Beyone stereotypes: Photographer Andrew Hogarth talks to Erin O’Dwyer
about his passion for the Native American people
The Sydney Morning Herald, Sydney, New South Wales, Australia, 19th July, 2008.
When Andrew Hogarth made his first trip to America in 1981, he was too shy to photograph the Native American people he had come to see. Instead, he concentrated his untrained camera skills on the desert landscape of the Great Plains.
“The Sioux are hard people to deal with,” he says. “One of the hardest things in life is to come between two societies and try to document them.”
A quarter of a century later, Hogarth has gathered more than 550 intimate portraits of Native Americans. His work has been shown in almost 30 exhibitions here and in the US and he has self-published six books documenting the modern life and historical battles of America’s first people.
The result is a 25-year retrospective of Hogarth’s work as part of the Healing Arts Program at St Vincent’s Hospital. More than 40 images are woven together with the stories of the late Jack Little, a Native American guide whom Hogarth first met at the Crazy Horse Memorial in South Dakota. It was Little who gave Hogarth rare access to the reserve communities and turned his hobby into a lifelong passion.
Officially, the exhibition spans 1981 to 2006. But Hogarth has just returned from his 13th trip to the States. It was a mercy trip to visit two sick friends and he went without his trusty Olympus OM20 camera. But he found himself at the Buffalo Bill Powwow in Cody, Wyoming, making the most of a small digital camera.
“I shot 37 people in 48 hours, and most of them were children,” he says incredulously. “They are just little digital images but a few are going to be added. So it’s actually going to be 1981 to 2008.”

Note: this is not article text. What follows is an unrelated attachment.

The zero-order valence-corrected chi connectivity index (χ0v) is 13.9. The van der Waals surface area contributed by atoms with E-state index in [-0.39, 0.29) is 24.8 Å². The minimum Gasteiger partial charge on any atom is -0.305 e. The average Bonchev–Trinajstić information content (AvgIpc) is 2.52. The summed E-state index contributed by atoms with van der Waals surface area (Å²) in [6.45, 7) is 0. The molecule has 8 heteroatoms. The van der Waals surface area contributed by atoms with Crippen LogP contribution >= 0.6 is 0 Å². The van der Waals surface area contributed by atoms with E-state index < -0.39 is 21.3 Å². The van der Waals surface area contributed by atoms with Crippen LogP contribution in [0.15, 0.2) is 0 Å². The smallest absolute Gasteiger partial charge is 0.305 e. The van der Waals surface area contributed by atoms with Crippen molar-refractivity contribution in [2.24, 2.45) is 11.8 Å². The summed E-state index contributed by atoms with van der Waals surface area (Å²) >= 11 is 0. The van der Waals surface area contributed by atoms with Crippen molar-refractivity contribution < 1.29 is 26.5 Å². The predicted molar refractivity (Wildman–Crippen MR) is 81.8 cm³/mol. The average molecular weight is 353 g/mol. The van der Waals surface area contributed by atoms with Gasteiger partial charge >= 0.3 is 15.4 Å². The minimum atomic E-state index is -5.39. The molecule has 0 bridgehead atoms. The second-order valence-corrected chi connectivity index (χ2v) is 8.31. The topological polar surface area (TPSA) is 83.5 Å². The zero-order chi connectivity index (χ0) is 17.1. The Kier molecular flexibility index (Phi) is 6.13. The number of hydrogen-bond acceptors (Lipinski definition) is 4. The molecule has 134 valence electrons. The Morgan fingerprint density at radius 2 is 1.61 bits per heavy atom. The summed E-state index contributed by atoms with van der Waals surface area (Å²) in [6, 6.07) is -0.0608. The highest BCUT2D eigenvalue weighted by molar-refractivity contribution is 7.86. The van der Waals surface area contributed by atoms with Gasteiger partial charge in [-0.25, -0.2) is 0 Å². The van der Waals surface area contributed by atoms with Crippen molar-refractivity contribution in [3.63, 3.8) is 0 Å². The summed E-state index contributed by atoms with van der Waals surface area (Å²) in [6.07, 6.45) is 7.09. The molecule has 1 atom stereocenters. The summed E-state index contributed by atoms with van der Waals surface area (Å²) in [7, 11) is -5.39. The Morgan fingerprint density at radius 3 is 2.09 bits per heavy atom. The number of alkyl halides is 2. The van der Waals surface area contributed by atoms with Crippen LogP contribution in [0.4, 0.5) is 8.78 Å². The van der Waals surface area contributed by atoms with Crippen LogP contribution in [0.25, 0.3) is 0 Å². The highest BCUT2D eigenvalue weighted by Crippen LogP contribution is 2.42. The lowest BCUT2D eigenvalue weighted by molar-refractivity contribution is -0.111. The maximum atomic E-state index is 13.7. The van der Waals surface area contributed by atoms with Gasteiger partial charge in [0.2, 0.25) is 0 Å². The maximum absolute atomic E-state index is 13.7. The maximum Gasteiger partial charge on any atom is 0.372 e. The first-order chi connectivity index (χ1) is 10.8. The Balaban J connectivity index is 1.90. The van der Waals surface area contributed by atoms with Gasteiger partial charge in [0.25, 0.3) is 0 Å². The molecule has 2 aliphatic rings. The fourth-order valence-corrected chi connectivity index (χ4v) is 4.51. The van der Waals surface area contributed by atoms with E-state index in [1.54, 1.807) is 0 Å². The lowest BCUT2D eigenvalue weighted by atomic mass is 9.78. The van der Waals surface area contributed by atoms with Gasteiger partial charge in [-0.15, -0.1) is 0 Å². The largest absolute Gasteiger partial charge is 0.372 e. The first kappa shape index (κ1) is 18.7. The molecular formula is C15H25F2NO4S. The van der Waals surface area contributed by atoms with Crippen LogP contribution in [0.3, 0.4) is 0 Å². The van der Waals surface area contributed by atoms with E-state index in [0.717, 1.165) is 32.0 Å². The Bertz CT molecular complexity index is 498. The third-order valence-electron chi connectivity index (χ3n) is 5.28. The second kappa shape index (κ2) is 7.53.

Hogarth, 57, is an old-school photographer. He uses film – “it collects more detail than digital,” – and always shoots in natural light. He funds his own trips and gave up work as a newspaper printer to dedicate time to his art. Before he shoots, he asks his subject’s name, their tribe, and an address where he can send the photograph.
“There are 300 nations in America and many are intermarried so they’ll say Crow-Arapaho, Yakima-Cree-Umitilla or Mescalero-Apache,” he says.
“I introduce myself, then I stand at the edge of their personal space, then I take my lens closer. If everything comes together, then you have something that both individuals are proud of.”
Hogarth describes himself as a refugee from Scotland. He moved to Sydney in the mid-1980s, after he was retrenched from his job during the Thatcher years.
“I’m just a street kid from my own reservation in Edinburgh, Scotland,” he says. “I was thrown out of school when I was 15 and I educated myself. The Thatcher government devastated Scotland and no one cared. Much like no one cared what was happening in South Dakota. That has been one of the pluses in me being about to go into the reservations. I came from a similar style of background myself.”
Ironically, it was the films and television series of Hogarth’s childhood – Bronco, Maverick and Wagon Train – that gave him a fascination for Native American culture. But the images that beamed into his lounge room each night were vastly different from the Sioux landscapes that he saw when he boarded his first Greyhound bus bound for South Dakota in the early ’80s. “In the ’50s and ’60s, wagon trains were getting attacked three times a night,” he says. “But there were only a handful of wagon trains ever attacked. Indians never had guns and bad hairdos … it’s just pure stereotypes.”
Hogarth’s very personal approach to photography has required him to put his anger aside. He feels deeply about the plight of those he has photographed, but he hopes his audience will enjoy the images for their sheer beauty alone.
“You have to be very subtle when you ask people to be educated at someone else’s expense,” he says.
“As a journalist you can’t take one side or the other or you lose half your audience.”
Great Plains: Images of Native America 1981-2006 is at Xavier Art Space, St Vincent’s Hospital, Darlinghurst, from Monday until August 21. The exhibition supports St Vincent’s Healing Arts Program, with 20 per cent of proceeds going towards the hospital’s art collection.
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